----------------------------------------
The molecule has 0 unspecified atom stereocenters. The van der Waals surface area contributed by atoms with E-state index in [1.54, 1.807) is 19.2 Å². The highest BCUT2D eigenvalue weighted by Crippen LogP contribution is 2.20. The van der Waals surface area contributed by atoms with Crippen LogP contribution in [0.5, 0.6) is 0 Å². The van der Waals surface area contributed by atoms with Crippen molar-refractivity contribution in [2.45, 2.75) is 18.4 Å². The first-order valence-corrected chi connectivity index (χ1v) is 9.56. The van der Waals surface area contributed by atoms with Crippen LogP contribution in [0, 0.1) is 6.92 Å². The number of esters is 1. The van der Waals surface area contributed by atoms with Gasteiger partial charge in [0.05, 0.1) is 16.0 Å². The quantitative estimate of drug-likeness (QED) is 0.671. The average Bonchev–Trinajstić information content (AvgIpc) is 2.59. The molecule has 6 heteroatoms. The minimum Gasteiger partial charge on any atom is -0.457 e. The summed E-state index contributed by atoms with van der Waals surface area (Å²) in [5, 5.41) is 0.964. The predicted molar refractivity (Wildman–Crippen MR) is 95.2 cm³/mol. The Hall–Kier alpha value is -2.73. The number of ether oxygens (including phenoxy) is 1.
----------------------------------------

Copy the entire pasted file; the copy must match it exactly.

The molecule has 0 unspecified atom stereocenters. The van der Waals surface area contributed by atoms with E-state index in [1.54, 1.807) is 19.2 Å². The highest BCUT2D eigenvalue weighted by Crippen LogP contribution is 2.20. The van der Waals surface area contributed by atoms with Crippen LogP contribution in [0.5, 0.6) is 0 Å². The van der Waals surface area contributed by atoms with Crippen molar-refractivity contribution in [2.45, 2.75) is 18.4 Å². The first-order valence-corrected chi connectivity index (χ1v) is 9.56. The van der Waals surface area contributed by atoms with Crippen LogP contribution in [0, 0.1) is 6.92 Å². The number of esters is 1. The van der Waals surface area contributed by atoms with Gasteiger partial charge in [0.05, 0.1) is 16.0 Å². The quantitative estimate of drug-likeness (QED) is 0.671. The average Bonchev–Trinajstić information content (AvgIpc) is 2.59. The molecule has 6 heteroatoms. The minimum Gasteiger partial charge on any atom is -0.457 e. The summed E-state index contributed by atoms with van der Waals surface area (Å²) in [5, 5.41) is 0.964. The predicted molar refractivity (Wildman–Crippen MR) is 95.2 cm³/mol. The Hall–Kier alpha value is -2.73. The number of ether oxygens (including phenoxy) is 1.